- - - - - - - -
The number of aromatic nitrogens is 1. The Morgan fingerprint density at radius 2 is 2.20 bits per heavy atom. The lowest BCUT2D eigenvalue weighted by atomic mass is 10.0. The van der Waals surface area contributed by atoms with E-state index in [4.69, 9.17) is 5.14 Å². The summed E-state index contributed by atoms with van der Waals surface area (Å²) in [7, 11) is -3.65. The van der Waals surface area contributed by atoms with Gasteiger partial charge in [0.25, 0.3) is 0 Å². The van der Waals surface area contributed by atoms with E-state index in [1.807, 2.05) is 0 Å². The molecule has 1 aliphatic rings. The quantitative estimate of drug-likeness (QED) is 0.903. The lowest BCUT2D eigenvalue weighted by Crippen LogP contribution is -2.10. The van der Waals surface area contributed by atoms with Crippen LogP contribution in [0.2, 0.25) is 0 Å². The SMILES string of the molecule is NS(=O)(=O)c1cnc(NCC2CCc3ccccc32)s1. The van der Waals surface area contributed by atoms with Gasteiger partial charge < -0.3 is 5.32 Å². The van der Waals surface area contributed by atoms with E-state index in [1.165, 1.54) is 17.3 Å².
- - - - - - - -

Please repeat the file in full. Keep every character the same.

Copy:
The number of aromatic nitrogens is 1. The Morgan fingerprint density at radius 2 is 2.20 bits per heavy atom. The lowest BCUT2D eigenvalue weighted by atomic mass is 10.0. The van der Waals surface area contributed by atoms with E-state index in [4.69, 9.17) is 5.14 Å². The summed E-state index contributed by atoms with van der Waals surface area (Å²) in [7, 11) is -3.65. The van der Waals surface area contributed by atoms with Gasteiger partial charge in [0.25, 0.3) is 0 Å². The van der Waals surface area contributed by atoms with E-state index in [1.807, 2.05) is 0 Å². The molecule has 1 aliphatic rings. The quantitative estimate of drug-likeness (QED) is 0.903. The lowest BCUT2D eigenvalue weighted by Crippen LogP contribution is -2.10. The van der Waals surface area contributed by atoms with Crippen LogP contribution in [0.2, 0.25) is 0 Å². The SMILES string of the molecule is NS(=O)(=O)c1cnc(NCC2CCc3ccccc32)s1. The van der Waals surface area contributed by atoms with Gasteiger partial charge < -0.3 is 5.32 Å². The van der Waals surface area contributed by atoms with E-state index in [1.165, 1.54) is 17.3 Å².